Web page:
Russia is taking the lead in mediating between Azerbaijan and Armenia over a flare-up of violence in Nagorno-Karabakh. There are worries that the explosive conflict could spiral out of control.
Azerbaijan and Armenia exchanged accusations that the other side violated a tentative two-day ceasefire in Nagorno-Karabakh on Thursday. Russia has moved to mediate anintractable frozen conflict
in the volatile South Caucasus.
The exchange of fire across the contact line threatened to upend aRussia-brokered ceasefire reached on Tuesday,
after four days of fighting left scores dead in the most violent flare-up in the contested region since a truce in 1994.
The post-1994 status left Nagorno-Karabakh, an ethnic Armenian territory, but officially a part of Azerbaijan, under the control of local Armenian forces and the Armenian military. Armenian forces also control at least parts of seven other regions of western Azerbaijan.
Russia, which has good relations with Armenia and Azerbaijan, sought to sooth tensions on Thursday, with Foreign Minister Sergey Lavrov in Baku and Prime Minister Dmitry Medvedev in Yerevan.
"Beyond all doubt, we are interested - maybe more than the other foreign partners of these two countries - in this conflict being settled as soon as possible," Lavrov said after meeting his Azeri counterpart, Elmar Mammadyarov.
Russian President Vladimir Putin has also spoken with the Armenian and Azeri leaders.
Medvedev said after meeting with his Armenian counterpart Hovik Abrahamyan that Russia would use its influence over both sides to mediate the conflict.
"The main thing is to avoid the conflict entering a hot phase because that could have the most tragic consequences for the region," Medvedev told reporters.
Russia exerts its influence
Since the 1994 ceasefire, the Organization for Security and Co-operation in Europe's Minsk group, co-chaired by Russia, France and the United States, has sought to mediate the situation, with few results. Both sides of the conflict have maintained entrenched positions.
A 2005 draft peace plan never got off the ground amid. Medvedev said if the current truce held, he hoped talks could resume to find a sustainable solution to the conflict.
Russia appears to be taking the lead in the current conflict between the post-Soviet states, pushing out rival Washington, which has over the years tried to exert influence. Even neighboring Iran is now involved in mediating.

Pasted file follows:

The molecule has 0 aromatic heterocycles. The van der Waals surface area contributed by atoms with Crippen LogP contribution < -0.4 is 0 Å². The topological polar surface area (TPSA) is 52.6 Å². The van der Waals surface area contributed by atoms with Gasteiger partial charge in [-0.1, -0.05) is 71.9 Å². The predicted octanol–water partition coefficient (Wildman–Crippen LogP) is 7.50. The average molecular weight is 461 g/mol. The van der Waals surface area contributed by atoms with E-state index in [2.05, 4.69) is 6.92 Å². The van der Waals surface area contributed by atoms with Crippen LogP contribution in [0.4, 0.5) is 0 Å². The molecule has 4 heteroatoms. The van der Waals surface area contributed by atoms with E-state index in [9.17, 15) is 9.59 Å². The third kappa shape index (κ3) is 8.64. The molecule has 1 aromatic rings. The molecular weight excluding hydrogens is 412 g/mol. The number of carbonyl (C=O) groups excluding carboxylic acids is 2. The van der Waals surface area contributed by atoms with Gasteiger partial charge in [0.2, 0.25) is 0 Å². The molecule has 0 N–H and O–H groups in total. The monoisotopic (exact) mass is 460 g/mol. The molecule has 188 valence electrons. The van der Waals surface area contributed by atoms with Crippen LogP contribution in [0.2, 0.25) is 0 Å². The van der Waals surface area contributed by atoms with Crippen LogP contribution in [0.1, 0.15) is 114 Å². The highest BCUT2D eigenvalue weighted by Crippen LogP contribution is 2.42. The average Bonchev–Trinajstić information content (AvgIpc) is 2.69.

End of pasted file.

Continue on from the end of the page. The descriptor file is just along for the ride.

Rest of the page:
Explosive situation in a strategic region
The latest violence has sparkedinternational concern over the combustible South Caucasus,
a region criss-crossed by oil and gas pipelines and riven with ethnic hostilities.
Russia has good relations with both Azerbaijan and Armenia, providing weapons to both sides of the conflict, but is closer to Armenia, with which it has a collective defense treaty, and where it has a military base in Gyumri.
Turkey, which shares ethnic and linguistic ties to Azerbaijan, has vowed that it will stand by Baku until it reasserts sovereignty over all of its territory. Turkey closed the border with Armenia in the early 1990s over the conflict, giving Armenia land access to the outside world only through Georgia and Iran.
The wider concern is that Russia and NATO member Turkey's alliances with Armenia and Azerbaijan, respectively, could trigger a larger conflagration at a time Ankara and Moscow are at odds over Syria. Russia is the main backer of the Syrian regime, while Turkey is one of the main backers of rebels seeking to oust Syrian President Bashar al-Assad.
Major arms buildup
Long upset that one-seventh of its territory is under occupation, energy-rich Azerbaijan used high oil prices to go on a military spending spree, buying billions of dollars in weapons from Russia and Israel.
At times, Azerbaijan's defense budget has surpassed the entire government budget of Armenia, which has also built up its military. One difference between the conflict now and that of 1994 is that both sides have much more deadly and sophisticated weaponry.
The conflict over Nagorno-Karabakh started as the Soviet Union broke up in the early 1990s and has left at least 30,000 people dead and displaced more than a million, mostly Azeris.
The people of Karabakh and Armenia demand self-determination, and independence or unification with Armenia, while Azerbaijan wants the return of territories and the right of return for Azeris displaced from Nagorno-Karabakh and other areas under Armenian control.
cw/jm (AP, Reuters)